Ann sat on a rock that looked out at the ocean, even though the rock was windswept and must have been very cold, while Christopher ran back and forth on the beach with the kids. Olive watched this from the edge of the parking lot, her coat pulled tightly around her. After a few minutes, she made her way to Ann, who looked up at her, the baby asleep in her arms. “Hello, Olive,” Ann said.

Olive couldn’t figure out what to do. The rocks were wide, but she couldn’t get herself down to a sitting position. So she stood. Finally, she said, “How’s your mother, Ann?”

Ann said something that got lost in the wind.

“What?” Olive said.

“I said she’s dead!” Ann turned her head to Olive, yelling this.

“She died?” Olive yelled this back. “When did she die?”

“A couple months ago!” Ann yelled in the wind toward Olive.

For several minutes, Olive stood there. She had no idea what to do. But then she decided that she would try to sit next to Ann, and so she bent down and placed her hands carefully on the rock and eventually got herself seated.

Olive said, “So she died right before you had Natalie?”

Ann nodded.

Olive said, “What a hell of a thing.”

“Thank you,” Ann said.

And Olive realized that this girl, this tall, strange girl—who was a middle-aged woman—was grieving. “Did she die suddenly?” Olive asked.

Ann squinted toward the water. “I guess. Except she never took care of herself, you know. So it shouldn’t have been a surprise that she had a heart attack.” Ann waited a moment, then turned her face toward Olive. “Except I was surprised. I’m still surprised.”

Olive nodded. “Yuh, of course you are.” After a moment, she added, “It’s always a surprise, I think. Even if they’re languishing for months, they still just suddenly go away. Horrible business.”

Ann said, “Do you remember that song—I think it’s a spiritual—‘Sometimes I feel like a motherless child’?”

“ ‘A long way from home,’ ” Olive finished.

“Yeah, that one,” Ann said. Then she said, “But I always felt that way. And now I am.”

Olive considered this. “Well, I’m very sorry,” she said. Then she asked, “Where was she living when she died?”

“Outside of Cincinnati, where she always lived. Where I grew up, you know.”

Olive nodded. From the corner of her eye, she watched this girl—this woman—and she thought, Who are you, Ann? She knew that the girl had a brother somewhere, but what was his story? She couldn’t remember. She knew only that they weren’t in contact—was he on drugs? He might have been. The mother had been a drinker, Olive knew that. And Ann’s father had divorced her mother years ago; he’d been dead for a long time. She said again, “Well, awful sorry.”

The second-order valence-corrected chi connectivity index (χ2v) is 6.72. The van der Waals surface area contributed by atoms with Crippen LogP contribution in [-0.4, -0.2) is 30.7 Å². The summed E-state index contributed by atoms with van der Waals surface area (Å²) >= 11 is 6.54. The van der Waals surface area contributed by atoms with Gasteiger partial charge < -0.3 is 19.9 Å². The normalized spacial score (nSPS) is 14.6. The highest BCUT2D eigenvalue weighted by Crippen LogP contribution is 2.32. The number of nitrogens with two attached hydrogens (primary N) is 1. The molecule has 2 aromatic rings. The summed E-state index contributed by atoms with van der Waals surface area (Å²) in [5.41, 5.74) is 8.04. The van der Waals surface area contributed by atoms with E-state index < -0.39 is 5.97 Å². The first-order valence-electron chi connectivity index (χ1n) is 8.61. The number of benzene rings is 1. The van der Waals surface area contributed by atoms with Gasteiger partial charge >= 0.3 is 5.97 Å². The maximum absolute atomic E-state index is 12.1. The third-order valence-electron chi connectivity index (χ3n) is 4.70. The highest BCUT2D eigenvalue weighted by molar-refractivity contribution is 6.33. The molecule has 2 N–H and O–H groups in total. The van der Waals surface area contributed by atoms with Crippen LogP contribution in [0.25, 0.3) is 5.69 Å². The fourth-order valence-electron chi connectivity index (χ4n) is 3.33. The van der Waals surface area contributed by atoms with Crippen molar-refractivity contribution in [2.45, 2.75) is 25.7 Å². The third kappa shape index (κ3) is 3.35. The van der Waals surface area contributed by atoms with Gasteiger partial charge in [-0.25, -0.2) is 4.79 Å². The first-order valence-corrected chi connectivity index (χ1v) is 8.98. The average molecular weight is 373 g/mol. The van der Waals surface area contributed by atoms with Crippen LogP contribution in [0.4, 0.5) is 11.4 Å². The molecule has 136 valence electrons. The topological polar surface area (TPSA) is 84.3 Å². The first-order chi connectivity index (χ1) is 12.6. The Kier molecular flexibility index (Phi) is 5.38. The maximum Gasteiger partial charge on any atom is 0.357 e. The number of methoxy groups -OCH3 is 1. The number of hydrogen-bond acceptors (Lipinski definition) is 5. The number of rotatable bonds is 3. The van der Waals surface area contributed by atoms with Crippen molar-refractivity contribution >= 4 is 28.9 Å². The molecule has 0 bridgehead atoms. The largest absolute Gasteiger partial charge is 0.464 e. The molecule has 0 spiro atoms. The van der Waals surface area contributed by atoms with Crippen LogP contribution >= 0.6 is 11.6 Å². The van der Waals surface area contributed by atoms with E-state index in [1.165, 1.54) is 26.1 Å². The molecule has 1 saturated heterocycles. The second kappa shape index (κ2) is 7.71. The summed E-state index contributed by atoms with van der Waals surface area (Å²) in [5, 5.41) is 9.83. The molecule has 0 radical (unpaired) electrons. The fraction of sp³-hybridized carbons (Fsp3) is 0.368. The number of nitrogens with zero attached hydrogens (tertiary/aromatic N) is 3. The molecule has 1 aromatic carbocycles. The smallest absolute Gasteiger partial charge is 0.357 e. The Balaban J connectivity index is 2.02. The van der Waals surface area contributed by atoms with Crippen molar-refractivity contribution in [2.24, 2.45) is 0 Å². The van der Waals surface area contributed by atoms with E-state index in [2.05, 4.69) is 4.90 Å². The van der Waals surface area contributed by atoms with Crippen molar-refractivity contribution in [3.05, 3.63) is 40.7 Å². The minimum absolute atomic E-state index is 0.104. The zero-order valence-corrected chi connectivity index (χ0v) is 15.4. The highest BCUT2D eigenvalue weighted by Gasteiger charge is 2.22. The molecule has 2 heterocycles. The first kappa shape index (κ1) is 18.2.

“Thanks.” Ann stood up—remarkably easily, considering that she was holding the baby—and walked away. She just walked away! It took Olive some time to stand up; she had to heave herself onto one arm and roll a bit to get her feet under her. “Oh, honest to God,” she said. She was panting by the time she got to the car.

On the way back, Olive said, “Chris, why didn’t you tell me that Ann’s mother died?”

He made a sound and shrugged.

“But why wouldn’t you tell me such a thing?” Through the window, the trees were still bare, their limbs dark, poking toward the sky. They passed a field that looked soggy and matted down in parts, the streaming sun revealing it all.

“Oh, her mother was nuts. Whatever.”

In the back seat, Little Henry sang out, “Goggie, goggie. Train, airplane! Daddy, Mama!” Olive turned to look at him, and he smiled at her.

“He’s just singing all the words he knows,” Christopher said. “He likes to do that.”

“But I don’t understand,” Olive said, after waving to Little Henry. “I just don’t, Christopher. She’s my daughter-in-law, and I’d like to know what’s going on in her life.”

Christopher glanced at her quickly, then back at the road; he drove with one arm draped across the wheel. “I really didn’t know you cared,” he said. He looked over at her again. “What?” he asked.

Olive had started to ask a question. “Why—?”

“I just told you why.”

And Olive nodded. Her question, which she did not ask, was: Why did you marry this woman?

They made it through another night, and one more day, and then the final night arrived. Olive was exhausted. In the entire time, except for Little Henry, the children did not speak to her. But they stared at her—with increasing boldness, she thought, because whenever she looked at them they were looking at her and, instead of glancing down, as they had at first, they continued to stare, Theodore with his huge blue eyes and Annabelle with her small dark ones. Unbelievable children.